Diary

A simple proposal for cutting the budget

I live deep within “enemy territory”, one of the bluest of blue states.  And every year I see the posturing when budget cuts are proposed – we’ll have to lay off police and firemen, teachers will be living on hardtack and swill, and other over the top claims.  But in the end the governments propose to cut the only even partially effective programs and save the mountains of pork and other entitlements.

Why don’t we turn this around?  Start with a simple, easy to understand baseline – current deficit is $1.5 trillion, proposed 2011 budget is 3.69 trillion.  If we want to drop the deficit by half this year, that’s about $750 billion, about 20% of Obama’s proposed budget.  So now we need to find $750 billion worth of savings, no?

No.  Given the political posturing, simple and straightforward is the only way.  Start with an across the board 20% cut – defense, SS, medicare, everything.  Be clear and forthright to the people as to what this implies – benefits will be cut, lines will be longer, etc.  Hold this as a baseline, and make it clear that there are three choices – a government shutdown, the across the board cuts, or a budget achieving the same savings by substituting greater cuts in some areas for lesser cuts in others.  Rather than die the slow death of a thousand cuts for each and every project being reduced, take the hit up front and force the Democrats to offer up sacrificial lambs to preserve their important projects.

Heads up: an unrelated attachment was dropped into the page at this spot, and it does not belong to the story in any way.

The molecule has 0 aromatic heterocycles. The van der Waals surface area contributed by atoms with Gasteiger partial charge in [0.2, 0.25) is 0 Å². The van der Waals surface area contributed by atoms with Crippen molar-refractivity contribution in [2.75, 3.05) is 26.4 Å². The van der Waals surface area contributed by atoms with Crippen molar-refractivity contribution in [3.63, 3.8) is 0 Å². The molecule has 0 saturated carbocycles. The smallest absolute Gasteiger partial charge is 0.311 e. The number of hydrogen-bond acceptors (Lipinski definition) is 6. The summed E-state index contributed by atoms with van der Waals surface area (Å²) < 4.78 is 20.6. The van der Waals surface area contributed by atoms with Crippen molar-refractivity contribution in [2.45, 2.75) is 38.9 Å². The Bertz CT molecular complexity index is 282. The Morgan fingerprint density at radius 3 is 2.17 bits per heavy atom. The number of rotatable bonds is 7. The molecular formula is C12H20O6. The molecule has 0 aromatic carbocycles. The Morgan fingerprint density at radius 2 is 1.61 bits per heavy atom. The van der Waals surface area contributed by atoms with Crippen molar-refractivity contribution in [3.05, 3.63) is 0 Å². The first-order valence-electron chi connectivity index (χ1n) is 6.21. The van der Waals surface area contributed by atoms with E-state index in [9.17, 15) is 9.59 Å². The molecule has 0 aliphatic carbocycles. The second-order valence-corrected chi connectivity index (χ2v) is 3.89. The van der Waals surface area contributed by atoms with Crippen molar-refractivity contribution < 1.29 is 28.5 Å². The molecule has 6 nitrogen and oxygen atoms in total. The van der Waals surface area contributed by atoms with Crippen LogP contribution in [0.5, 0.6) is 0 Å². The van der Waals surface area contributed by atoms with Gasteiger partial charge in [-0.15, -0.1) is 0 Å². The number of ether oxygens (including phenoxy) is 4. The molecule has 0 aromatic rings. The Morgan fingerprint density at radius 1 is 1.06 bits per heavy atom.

Yes, there will be an initial hit.  But one can then make the case that if we keep delaying by fighting every $5 million dollar project closure then the current system is going to collapse, hard.  If we want to keep these programs we need to cut back, now and in the future, and by significant amounts.  Yes it may hurt some, but people should be clear to their legislators what their preferences are and let them figure out which programs best support that.  No company would fight at the corporate board level over every project and sub-project.  The board sets the major spending levels and lets subgroups figure out how to best meet corporate goals with the funding in question.  Similarly,  Congress can’t continue to fight every small program closure – we need to specify a savings amount and make it stick.